Fiduciaries manage assets on behalf of other individuals, like participants in retirement and health care plans. As such, fiduciaries have an ethical duty to act in the best interests of the beneficiaries they represent. In fact, they can be held liable for their actions. But what happens when beneficiaries lose confidence in fiduciaries? Lately, the answer seems to lie in the increasing number of fiduciary liability cases.

The Rising Level of ERISA Retirement Assets

The Employee Retirement Income Security Act of 1974 (ERISA) became law about 45 years ago. Between its inception and now, levels of ERISA retirement assets have continued to rise. In fact, United States retirement plans currently hold approximately $28 trillion dollars in assets.

Where there’s money, there’s the possibility of a lawsuit.

A Corresponding Increase in Fiduciary Liability Cases

As plan assets have soared, so, too, have the number of fiduciary liability lawsuits. That’s not the only trend, either. Courts seem to be showing a preference for plaintiffs in ERISA lawsuits, which may not bode well for plan fiduciaries.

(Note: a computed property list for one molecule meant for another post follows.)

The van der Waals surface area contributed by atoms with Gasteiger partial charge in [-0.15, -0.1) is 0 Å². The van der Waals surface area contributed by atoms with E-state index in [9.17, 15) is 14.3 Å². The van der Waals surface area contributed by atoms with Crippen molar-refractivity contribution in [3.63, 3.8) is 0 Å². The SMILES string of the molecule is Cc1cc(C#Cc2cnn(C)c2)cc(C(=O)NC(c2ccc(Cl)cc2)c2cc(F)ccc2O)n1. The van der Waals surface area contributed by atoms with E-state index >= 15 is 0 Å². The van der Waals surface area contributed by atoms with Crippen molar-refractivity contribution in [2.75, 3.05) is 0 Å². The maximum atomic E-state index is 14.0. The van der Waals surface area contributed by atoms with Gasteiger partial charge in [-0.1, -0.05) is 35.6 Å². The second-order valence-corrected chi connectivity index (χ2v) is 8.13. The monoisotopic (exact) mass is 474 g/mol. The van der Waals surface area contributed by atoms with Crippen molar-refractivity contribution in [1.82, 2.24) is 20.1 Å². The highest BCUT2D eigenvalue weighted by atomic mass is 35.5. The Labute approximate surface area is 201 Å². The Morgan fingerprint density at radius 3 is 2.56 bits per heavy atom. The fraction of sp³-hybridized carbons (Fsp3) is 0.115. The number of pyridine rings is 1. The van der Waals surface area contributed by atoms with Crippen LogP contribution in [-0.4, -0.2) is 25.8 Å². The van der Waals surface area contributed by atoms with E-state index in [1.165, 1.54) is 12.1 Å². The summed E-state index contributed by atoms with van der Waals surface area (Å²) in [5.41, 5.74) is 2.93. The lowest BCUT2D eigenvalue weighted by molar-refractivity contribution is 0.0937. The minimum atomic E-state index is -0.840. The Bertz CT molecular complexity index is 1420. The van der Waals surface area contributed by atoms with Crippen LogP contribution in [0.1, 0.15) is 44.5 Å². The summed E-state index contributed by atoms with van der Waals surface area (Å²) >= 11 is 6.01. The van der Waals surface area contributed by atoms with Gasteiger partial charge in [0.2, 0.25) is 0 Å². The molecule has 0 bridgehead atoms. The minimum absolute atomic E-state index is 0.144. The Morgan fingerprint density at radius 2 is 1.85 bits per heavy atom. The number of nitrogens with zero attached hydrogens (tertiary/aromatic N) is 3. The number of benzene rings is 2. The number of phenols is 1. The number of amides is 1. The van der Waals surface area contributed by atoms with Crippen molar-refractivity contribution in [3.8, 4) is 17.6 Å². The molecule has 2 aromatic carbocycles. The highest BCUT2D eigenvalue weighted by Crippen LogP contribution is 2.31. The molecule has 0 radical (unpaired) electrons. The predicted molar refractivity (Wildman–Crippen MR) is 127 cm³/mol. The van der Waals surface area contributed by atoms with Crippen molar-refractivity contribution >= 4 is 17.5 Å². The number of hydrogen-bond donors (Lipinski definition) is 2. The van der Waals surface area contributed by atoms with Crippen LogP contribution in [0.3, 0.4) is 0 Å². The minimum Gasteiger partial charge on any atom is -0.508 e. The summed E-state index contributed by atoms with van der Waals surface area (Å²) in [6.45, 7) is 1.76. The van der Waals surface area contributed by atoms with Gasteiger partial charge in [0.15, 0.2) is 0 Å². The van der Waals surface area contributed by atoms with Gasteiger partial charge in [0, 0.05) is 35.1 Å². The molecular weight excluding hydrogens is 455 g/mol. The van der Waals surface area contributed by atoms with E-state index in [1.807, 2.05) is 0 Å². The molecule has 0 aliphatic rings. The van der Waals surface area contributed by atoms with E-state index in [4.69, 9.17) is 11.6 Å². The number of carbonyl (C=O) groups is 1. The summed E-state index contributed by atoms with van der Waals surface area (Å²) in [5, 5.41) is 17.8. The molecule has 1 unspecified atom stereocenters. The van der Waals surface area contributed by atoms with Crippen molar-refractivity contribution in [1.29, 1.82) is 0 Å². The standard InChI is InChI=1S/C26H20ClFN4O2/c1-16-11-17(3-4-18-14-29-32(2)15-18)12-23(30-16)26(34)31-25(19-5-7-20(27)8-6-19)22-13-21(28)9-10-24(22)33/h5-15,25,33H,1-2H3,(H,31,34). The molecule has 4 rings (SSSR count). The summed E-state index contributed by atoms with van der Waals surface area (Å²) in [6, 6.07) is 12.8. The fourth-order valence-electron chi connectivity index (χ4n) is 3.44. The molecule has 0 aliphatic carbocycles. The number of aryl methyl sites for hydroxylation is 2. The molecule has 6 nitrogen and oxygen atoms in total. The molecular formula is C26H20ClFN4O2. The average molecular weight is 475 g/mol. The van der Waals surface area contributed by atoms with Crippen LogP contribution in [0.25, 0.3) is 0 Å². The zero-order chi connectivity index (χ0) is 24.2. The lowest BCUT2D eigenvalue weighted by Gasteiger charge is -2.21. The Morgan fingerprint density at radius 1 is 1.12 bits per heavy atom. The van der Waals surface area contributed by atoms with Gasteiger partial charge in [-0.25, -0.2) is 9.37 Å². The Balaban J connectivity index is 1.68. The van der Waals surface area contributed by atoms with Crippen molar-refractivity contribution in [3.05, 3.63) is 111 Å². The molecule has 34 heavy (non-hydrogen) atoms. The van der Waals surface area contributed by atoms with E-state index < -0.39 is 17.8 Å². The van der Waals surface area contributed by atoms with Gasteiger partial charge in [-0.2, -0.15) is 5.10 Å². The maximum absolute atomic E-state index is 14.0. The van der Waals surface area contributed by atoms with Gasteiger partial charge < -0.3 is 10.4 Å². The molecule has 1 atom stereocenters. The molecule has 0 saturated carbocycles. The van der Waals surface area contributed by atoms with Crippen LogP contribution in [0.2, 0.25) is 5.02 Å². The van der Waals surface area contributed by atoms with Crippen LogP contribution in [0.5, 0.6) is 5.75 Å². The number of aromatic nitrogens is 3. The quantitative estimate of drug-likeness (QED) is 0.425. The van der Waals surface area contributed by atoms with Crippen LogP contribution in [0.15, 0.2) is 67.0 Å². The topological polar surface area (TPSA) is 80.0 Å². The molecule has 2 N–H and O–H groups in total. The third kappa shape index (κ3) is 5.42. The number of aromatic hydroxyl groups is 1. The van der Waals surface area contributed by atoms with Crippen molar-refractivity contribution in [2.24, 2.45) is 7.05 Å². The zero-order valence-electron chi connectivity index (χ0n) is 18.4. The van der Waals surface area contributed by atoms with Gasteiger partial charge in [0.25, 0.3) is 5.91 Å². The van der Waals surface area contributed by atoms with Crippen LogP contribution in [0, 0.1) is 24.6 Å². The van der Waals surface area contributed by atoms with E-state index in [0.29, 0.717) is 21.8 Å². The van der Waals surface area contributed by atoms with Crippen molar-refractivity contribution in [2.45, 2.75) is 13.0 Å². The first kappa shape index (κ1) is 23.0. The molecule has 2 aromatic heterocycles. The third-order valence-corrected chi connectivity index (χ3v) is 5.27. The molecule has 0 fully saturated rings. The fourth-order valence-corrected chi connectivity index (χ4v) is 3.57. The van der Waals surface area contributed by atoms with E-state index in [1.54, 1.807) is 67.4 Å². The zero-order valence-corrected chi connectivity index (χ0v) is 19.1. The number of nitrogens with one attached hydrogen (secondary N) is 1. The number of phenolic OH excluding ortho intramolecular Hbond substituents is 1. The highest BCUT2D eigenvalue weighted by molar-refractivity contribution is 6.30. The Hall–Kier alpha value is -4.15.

ERISA fiduciary liability cases tend to focus on:

  • Duties and actions of plan fiduciaries,
  • Excessive plan fees,
  • Excessive plan expenses,
  • Failure to shop around for the best plans,
  • Making imprudent decisions about plan investments, and
  • Failure to manage documentation and people.

Plan participants upset over high costs of employee retirement plans seem eager to find someone to blame. The pool of potentially liable fiduciaries often includes the CEO and CFO, vice president of human resources, the individual members of the board of directors, and any other employee who made decisions regarding the management of any employee retirement plan.

Hoping to Avoid the Wave of Fiduciary Liability Cases?

It’s critical to clearly define the ERISA fiduciary role, as well as hiring the right fiduciaries. Recent fiduciary liability cases under ERISA are attempting to hold fiduciaries, co-fiduciaries, executives, board members, and committee members personally liable for actions taken on behalf of a plan.